The wind of change is blowing in Myanmar. The country is slowly opening up and recently ‘more’ democratic elections were held. Many Myanmar women have expressed their desire to be educated to be part of pivotal times in Myanmar history. According to them, without education they are pushed back into traditional roles, without skills, knowledge and confidence to become influential stakeholders. And what the women argue for seems logical; studies have shown how education is a powerful tool to change women’s position in society. It seems a straightforward solution to problems marginalised women from Myanmar are faced with, but due to a complex web of economic, social, cultural and political factors, fierce educational reforms are needed before education can function as a vehicle of empowerment for women.
In general, Myanmar women are hardly seen and heard in shaping the present and near future. Women’s participation on the labour market is only 48.4%, compared to the 81.9% for men, they are overrepresented in low skilled work and get paid less than men. Also, in politics; only 6% of the parliamentary seats are taken by women, they are poorly represented at all Myanmar’s subnational governments and they have little knowledge of the discussions taking place in their name at political level. Due to the lack of women in influential positions, contextual issues behind gender relations and women’s marginalisation are not addressed in substantial ways.
For Nong Hom -one of the students We women foundation has supported, several qualitative educational experiences helped her transcend the rigid traditional gender role division. With relevant skills and knowledge she was able to improve her own socio-economic position, but also the lives of many others. Now Nong Hom works on the social, economic and political issues of marginalised communities and in the future she aspires to give a voice to Burmese war victims who are often unheard in political processes. Nong Hom illustrates beautifully how qualitative education can empower women to become change-makers for themselves and the wider community.
When looking at the current state of education in Myanmar we can see how it is far from empowering. Statistics show gender parity in education and many argue Myanmar has met the MDG target of eliminating gender disparity in primary, secondary and tertiary education. But when we problematise these numbers, it shows much work is still to be done. School enrolment is high, but school is more accessible for the wealthier, ethnic majority. Besides the Bamar, who make up for roughly two thirds of the population, Myanmar is home to 135 other ethnic groups. Many ethnic minority groups live in the border areas, are internally displaced, fled to neighbouring countries and some groups, like Rohinya, are not recognised by the government and therefore excluded from provisions. For many ethnic groups access to education is difficult or impossible, but this is not reflected in statistics.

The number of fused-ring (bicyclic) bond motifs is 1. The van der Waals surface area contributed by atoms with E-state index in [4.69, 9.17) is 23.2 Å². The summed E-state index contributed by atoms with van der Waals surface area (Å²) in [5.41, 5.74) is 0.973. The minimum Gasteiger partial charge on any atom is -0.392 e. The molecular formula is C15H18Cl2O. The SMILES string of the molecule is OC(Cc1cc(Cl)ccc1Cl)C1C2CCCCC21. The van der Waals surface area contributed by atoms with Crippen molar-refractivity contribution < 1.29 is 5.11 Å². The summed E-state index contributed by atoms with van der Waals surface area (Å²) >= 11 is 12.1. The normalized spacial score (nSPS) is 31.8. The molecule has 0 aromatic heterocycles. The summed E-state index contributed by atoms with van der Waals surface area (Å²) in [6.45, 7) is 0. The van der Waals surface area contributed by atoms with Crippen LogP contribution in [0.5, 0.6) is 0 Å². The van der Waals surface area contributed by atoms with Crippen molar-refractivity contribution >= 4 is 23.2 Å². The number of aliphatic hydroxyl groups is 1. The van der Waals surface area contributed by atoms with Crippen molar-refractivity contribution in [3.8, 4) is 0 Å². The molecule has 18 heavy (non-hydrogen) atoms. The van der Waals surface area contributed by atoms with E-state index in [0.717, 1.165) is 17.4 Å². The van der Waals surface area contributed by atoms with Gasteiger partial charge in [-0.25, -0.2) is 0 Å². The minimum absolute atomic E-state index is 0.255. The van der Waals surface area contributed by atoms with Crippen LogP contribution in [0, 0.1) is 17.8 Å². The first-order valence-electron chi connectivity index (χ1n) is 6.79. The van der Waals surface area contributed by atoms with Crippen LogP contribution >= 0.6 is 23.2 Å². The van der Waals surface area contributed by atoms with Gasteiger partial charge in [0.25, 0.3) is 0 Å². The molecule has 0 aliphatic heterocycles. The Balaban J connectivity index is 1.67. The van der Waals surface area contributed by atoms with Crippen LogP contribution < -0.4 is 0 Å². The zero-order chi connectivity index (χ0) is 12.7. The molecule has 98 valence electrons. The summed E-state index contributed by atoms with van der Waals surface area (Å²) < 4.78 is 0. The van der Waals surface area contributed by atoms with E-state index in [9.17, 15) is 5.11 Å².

Furthermore, these numbers leave out one very important aspect; quality of education. In many cases the curriculum is a direct extension of government politics and therefore described by Nong Hom as ‘spoon-fed education’. According to her it creates ‘obedient citizens, while it should be about creating critical citizens’. Education that is about how well students can note, memorise and reproduce, without truly understanding, analysing and applying what has been taught in real life, will not break down social, political and economic structures which is crucial to work towards a democratic and inclusive society. For example, without questioning and redefining traditional gender roles in school settings existing rigid role models are perpetuated.
Besides a shift from students ‘as empty vessels that need to be filled’ to students as ‘co-creators of knowledge’, education needs to take into account gender specific needs. To overcome the gender gap several studies have pointed out that women from Myanmar need education not only for knowledge, but also for soft skills, like discussion and public participation, they do not acquire naturally in the course of their lives. Nong Hom, who studied in Myanmar and International Relations abroad at the Webster University, said: ‘International Relations is a challenging subject, but I don’t see it as something to overcome. If I don’t know how to do things, I learn how to do things and then I know how to do it. If you can adapt to a challenge, it is no longer a challenge.’ After graduating Nong Hom was able to bring back life skills like perseverance, reflexive attitude and improvisational skills, but maybe most importantly confidence, back to Myanmar. Now Nong Hom is making social change happen.
In the winds of change, the debates on education have flared up afresh also. The Parliament has been implementing educational reforms to ‘develop an education system that promotes a learning society capable of facing the challenges of the Knowledge Age that helps to build a modern developed nation’. In turn, student movements in Myanmar have demanded more drastic reforms for transparent, inclusive and grassroots education. In these dynamic and pressing times we should not forget women. How can education break down rigid role models and provide gender sensitive support to close the gap between men and women? Only when these questions are addressed education can be tool for achieving equality.
Author: Rianne Rietveld has a bachelor in Pedagogy and a Master in Social and Cultural Anthropology and is active in the fields of childhood, mental health and education. By giving a voice to vulnerable groups and analysing macro dynamics, Rianne tries to build bridges between local realities and the wider context.